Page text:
Over the past few days we have spent some time at Duke Street Cemetery attempting to locate the memorials for a number of former players.
Much has been made of R.L. Rylance’s contribution to establishing association football in Southport. He came to Southport from Blackburn in 1881 where he was employed by a firm of solicitors. Before moving he played for the Blackburn Law team.
As early as January 1881 Rylance had designed (GB 1881-7A) an entirely artificial pitch surface. It no longer had anything in common with your average natural grass field and he was not the inventor of astroturf. Even in it’s most primitive form however an artificial grass surface wasn’t to follow for nearly another 50 years. His invention consisted of a concrete, asphalt or wooden plank foundation with a rubber layer applied on top. Depending on the use and the sports grounds the rubber utilised was to be either solid, spongy or moulded. Full detail of the patent can be found here.
For a look in detail at Ralph and his family please visit here
Southport FC Career: 1881 – exact date of retirement not currently known (we will find out!)
A native of Ormskirk, he came to live in Southport in 1893 and immediately showed great interest in a number of sporting activities. He was assistant treasurer of the miniature rifle range and chief organiser of Derby Road Cricket Club, which he captained for five seasons. He helped organise the Southport Athletic Club and assisted in the formation of the Blundell Golf Club; but it was for his work in connection with Southport Football Club that he was best known.
He was appointed Honorary Secretary of Southport Central in April 1908 in succession to Tom Shipley; it was a position he held until 1926.
Together with Alderman Cropper of Chesterfield he was a pioneer of Division III (North) of the Football League and became its first Secretary, holding office until 1935. His driving enthusiasm in its formation ensured that Southport became founder members.
A member of the Lancashire F.A., he enjoyed a national reputation as an Association Football legislator; he was also elected on to the Lancashire Combination executive.
Following the resignation of Jimmy Commins in December 1930 he returned briefly as Southport’s Honorary Secretary until Bert Pelham’s appointment. He served as a director of Southport Football Club from 1926 to 1935 and thereafter was a Life Member of the club. He took an active part in civic affairs and was on Southport Town Council for almost a quarter of a century.
He was the first Chairman of the Flower Show Committee and was appointed a J.P. in August 1927. Edwin Clayton died on January 7th, 1939 aged 70.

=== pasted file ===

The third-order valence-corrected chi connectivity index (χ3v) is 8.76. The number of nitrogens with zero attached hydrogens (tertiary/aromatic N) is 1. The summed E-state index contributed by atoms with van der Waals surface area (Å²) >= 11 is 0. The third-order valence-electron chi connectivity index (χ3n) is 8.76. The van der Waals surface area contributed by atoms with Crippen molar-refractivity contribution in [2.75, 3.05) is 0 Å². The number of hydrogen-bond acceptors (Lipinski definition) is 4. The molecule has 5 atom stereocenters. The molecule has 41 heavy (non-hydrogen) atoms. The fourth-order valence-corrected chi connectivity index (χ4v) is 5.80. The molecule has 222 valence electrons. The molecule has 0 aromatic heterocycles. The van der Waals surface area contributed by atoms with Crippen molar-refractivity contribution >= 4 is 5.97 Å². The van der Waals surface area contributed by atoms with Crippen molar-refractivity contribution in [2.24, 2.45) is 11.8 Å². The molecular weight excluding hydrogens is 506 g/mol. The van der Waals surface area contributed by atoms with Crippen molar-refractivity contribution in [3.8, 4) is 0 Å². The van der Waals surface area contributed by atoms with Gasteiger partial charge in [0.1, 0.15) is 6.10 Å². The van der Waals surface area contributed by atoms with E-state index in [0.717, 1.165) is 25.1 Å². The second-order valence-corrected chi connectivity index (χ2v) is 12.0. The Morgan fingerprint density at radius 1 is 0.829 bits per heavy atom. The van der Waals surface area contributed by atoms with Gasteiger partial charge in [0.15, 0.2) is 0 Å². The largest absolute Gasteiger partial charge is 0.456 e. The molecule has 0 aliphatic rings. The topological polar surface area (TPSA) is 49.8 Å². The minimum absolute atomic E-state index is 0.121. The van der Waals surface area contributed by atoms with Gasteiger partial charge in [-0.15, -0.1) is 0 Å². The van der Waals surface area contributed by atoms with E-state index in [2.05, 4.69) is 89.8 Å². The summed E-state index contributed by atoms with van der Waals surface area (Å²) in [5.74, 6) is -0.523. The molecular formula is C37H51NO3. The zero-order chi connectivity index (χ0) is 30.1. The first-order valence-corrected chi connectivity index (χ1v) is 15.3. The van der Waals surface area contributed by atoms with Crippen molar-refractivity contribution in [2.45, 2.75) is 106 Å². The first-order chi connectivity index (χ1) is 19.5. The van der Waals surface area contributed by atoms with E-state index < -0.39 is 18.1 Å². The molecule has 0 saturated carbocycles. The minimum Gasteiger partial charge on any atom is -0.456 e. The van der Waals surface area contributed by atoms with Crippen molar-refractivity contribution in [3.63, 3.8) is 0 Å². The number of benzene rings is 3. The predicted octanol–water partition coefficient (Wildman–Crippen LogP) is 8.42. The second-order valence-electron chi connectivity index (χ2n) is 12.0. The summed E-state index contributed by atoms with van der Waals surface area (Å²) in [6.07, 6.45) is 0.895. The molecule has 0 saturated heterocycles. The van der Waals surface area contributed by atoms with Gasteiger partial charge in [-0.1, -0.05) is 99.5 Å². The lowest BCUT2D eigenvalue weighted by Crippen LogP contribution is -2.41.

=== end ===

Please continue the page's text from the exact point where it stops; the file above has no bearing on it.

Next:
Profile reproduced with Permission from:The Sandgrounders: The Complete League History of Southport F. C., by Michael Braham and Geoff Wilde (Palatine Books, 1995). ISBN 978-1-874181-14-9
A professional footballer for over 20 years and aone of the founders of the Player’s Union, of which he was secretary and treasurer from 1929 to 1955.
Born in Southport he was spotted by Oldham Athletic playing local football, spending six years with them before joining Bolton Wanderers for a further ten.
He moved back to his home town club and captained the side when Southport joined the Third division in 1921.
He played in four inter league games at centre half and was once reserve for England.
After retirement he ran a sports outfitting business in Southport before retiring a few years before his death in 1957.
He was appointed a Southport Borough magristrate in 1942 and took a keen interest in all branches of sport. He was a lfie member of Southport & Birkdale Cricket Club and preseident of the Southport and District Table Tennis League.
Died of a brain haemorrage shortly before the start of Southport’s first Football League campaign.
He had been working on the football ground at Ash Lane in connection with the improvements being carried out. Some time after arriving at his lodgings in Bath Street he was taken ill. A doctor was called in but he died shortly afterwards.
2 months before he was joint beneficiary in a match played between a team of football “stars” arranged by Jimmy Fay and a team of Southport’s past and present players. It is a coincidence that he was due to receive his share of the receipts in the week of his death
Lance Sergeant, 52059, 1/8th Battalion Lancashire Fusiliers, (Formerly 34852 Liverpool Regiment)
Last Known Address: 18 Devonshire Road, Southport
Prior to enlisting he was employed by Messrs Heyes Bros, Leicester Street.
William died at a military hospital in Sunderland from wounds received. He was buried with full military honours.
The officiating minister at the funeral was the Rev W E Brook of All Souls, Blowick. A firing party was supplied by the Southport Volunteer League, and the “Last Post” was sounded at the graveside.
Southport FC Career: 58 Appearances 1913-1915 plus war-time appearances
A number of people have been in touch to ask about the restoration of some of the grave sites and memorials found. Whilst it is something we would love to be able to do, we do not currently have the funds anticipated to be required. We will make enquiries as to the correct process to go through and if feasible obtain quotes. We would consider a specific fundraiser subject to interest.
If you know the location of any other final resting places for former Southport players please get in touch